Renault Clio 26 years 1

The Renault Clio was first introduced at the 1990 Paris Motor Show as a replacement for the Renault 5, making it 26-years old this year. However, the model was only launched in the United Kingdom on March 1991. Therefore, today marks the 25 years of the Clio in the UK, and to mark the occasion, the company has provided us with a trip down memory lane.

At the time, the Clio I entered the UK market riding high on its prestigious European Car of the Year award. The Clio came with Renault’s new ‘Energy’ engine line-up, comprising of 1.2 and 1.4 litre capacity four-cylinder petrol powerplants. Diesel options were part of the mix as well.

Since its introduction, the Clio I has undergone several facelifts, and as the hot hatch wars during the era started heating up, the hatchback began to reveal its wild side. In 1993, Renault revealed the Clio Williams, which shared only the Formula 1 team’s name and nothing else.

The 2.0 litre inline-four engine powering the hot hatch was rated at 145 hp, allowing it to achieve a top speed of 215 km/h. The car also received performance-tuned ride and handling befitting of a hot Clio. Initially, Renault only planned to produce just 3,800 cars, which was 1,300 more than needed for rally racing homologation purposes. They ended up making more than 12,000 cars due to the strong demand.

When the second-generation Clio II arrived in 1998, the world was already expecting a hot version of the daily car and they were gifted the Clio Renault Sport 172 in 1999, the first Clio to sport the Renault Sport (RS) nameplate). As the name suggests, the 2.0 litre four-cylinder VVT engine churned out 172 PS (170 hp).

In 2004, the Clio II was refreshed, and the Clio II RS had to follow suit. Known as the Clio Renault Sport 182, the engine was uprated to 182 PS (180 hp) thanks to twin exit exhaust tail pipes, a 4-2-1 manifold and a high flow 200 cell sports catalytic converter. Cup and Trophy versions of the Clio II RS were also available.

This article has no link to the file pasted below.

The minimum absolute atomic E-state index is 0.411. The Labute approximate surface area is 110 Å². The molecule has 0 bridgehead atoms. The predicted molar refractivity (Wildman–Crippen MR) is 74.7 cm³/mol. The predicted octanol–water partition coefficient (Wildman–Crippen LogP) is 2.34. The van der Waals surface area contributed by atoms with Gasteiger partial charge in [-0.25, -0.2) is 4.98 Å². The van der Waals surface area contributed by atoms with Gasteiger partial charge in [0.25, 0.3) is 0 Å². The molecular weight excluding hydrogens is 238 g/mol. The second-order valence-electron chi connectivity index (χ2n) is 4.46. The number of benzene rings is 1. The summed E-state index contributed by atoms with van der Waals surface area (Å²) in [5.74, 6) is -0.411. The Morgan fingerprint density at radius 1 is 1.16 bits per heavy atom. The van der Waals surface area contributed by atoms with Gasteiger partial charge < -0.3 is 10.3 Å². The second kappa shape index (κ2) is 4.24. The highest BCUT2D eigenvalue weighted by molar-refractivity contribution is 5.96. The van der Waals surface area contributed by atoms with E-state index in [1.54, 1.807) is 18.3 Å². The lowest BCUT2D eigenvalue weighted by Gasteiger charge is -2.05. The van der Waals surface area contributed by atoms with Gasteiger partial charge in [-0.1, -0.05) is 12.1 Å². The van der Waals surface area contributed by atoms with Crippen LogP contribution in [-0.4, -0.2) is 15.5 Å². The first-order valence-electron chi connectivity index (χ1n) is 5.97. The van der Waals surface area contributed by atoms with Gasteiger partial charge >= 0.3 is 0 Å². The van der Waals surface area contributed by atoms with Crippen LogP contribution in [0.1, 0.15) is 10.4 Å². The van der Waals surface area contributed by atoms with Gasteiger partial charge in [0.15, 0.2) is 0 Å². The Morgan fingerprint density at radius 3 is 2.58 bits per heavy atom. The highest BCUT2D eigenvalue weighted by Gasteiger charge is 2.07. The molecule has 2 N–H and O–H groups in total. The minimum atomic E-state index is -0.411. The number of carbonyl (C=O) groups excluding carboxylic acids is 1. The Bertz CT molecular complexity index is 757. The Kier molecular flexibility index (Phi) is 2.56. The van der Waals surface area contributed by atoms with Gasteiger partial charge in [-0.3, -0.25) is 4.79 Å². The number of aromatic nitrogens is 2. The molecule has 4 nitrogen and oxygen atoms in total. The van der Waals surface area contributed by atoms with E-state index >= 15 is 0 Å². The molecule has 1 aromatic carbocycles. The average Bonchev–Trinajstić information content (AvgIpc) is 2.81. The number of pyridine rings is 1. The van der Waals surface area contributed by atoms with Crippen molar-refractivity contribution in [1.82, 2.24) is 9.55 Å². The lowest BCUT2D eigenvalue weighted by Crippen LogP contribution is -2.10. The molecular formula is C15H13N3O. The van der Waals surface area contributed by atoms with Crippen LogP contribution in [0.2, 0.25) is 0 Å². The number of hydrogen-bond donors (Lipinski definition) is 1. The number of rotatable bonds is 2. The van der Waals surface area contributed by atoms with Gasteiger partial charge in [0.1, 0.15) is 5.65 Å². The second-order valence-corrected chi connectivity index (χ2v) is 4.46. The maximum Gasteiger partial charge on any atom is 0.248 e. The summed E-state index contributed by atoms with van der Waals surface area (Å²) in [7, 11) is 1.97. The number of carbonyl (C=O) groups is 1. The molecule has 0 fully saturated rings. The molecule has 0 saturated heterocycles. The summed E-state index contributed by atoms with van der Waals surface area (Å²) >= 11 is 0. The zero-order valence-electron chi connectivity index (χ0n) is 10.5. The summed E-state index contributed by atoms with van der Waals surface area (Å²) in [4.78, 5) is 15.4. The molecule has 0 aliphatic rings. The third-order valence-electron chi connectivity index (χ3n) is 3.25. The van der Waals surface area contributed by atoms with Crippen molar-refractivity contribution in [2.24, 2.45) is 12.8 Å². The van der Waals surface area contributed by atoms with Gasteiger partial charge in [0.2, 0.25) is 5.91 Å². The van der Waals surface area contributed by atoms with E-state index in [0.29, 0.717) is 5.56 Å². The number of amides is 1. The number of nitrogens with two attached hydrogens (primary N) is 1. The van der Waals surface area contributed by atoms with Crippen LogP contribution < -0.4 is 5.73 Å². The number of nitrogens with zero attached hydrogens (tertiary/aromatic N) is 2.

The second-generation model also spawned one of the most extreme version of the supermini – the Clio V6 Renault Sport. However, the car shares very few parts with the standard Clio. Instead, this wide-body, rear mid-engine, rear-wheel drive hot hatch featured a 3.0 litre V6 providing 227 hp. Phase 2 of the Clio V6 saw 255 hp being extracted from the V6, making it the most powerful serial produced hot hatch in the world at the time.

For the third-generation Clio III, which was unveiled at the 2005 Frankfurt Motor Show, the model now utilised the Nissan B platform, which was co-developed with Nissan. Larger and heavier compared to the Clio II, the third-gen model was meant to be more upmarket and introduced a slew of luxury features.

Even so, the Clio stuck through to its hot hatch heritage and the Renault Sport version called upon technology from Formula 1 for the Clio Renault Sport 197 in 2006, which didn’t amaze. The facelifted Clio III RS 200 remedied that problem with additional power and suspension tweaks, making it one of the best small hot hatches of all time.

The Clio IV (initially introduced at the 2012 Paris Motor Show) is the model which Malaysians would be most familiar with. Initially launched in the country in RS form only (Clio IV RS 200), the fourth-gen Clio hot hatch defied convention by ditching a manual transmission in favour of the EDC dual clutch transmission.

As history shows, Renault can’t stop making their hot hatches go faster, and with the Clio IV RS 220 Trophy setting the pace at the Nurburgring, it looks like the trend is set to continue. However, for those who aren’t looking for over-the-top performance, the Clio GT Line was introduced in 2015, packing a more modest turbocharged 1.2 litre TCe 120 four-cylinder petrol engine and a six-speed EDC dual-clutch transmission.

With the Renault Clio turning 26 this year, which version catches your attention the most? The fire-spitting hot hatch, or something more mellow?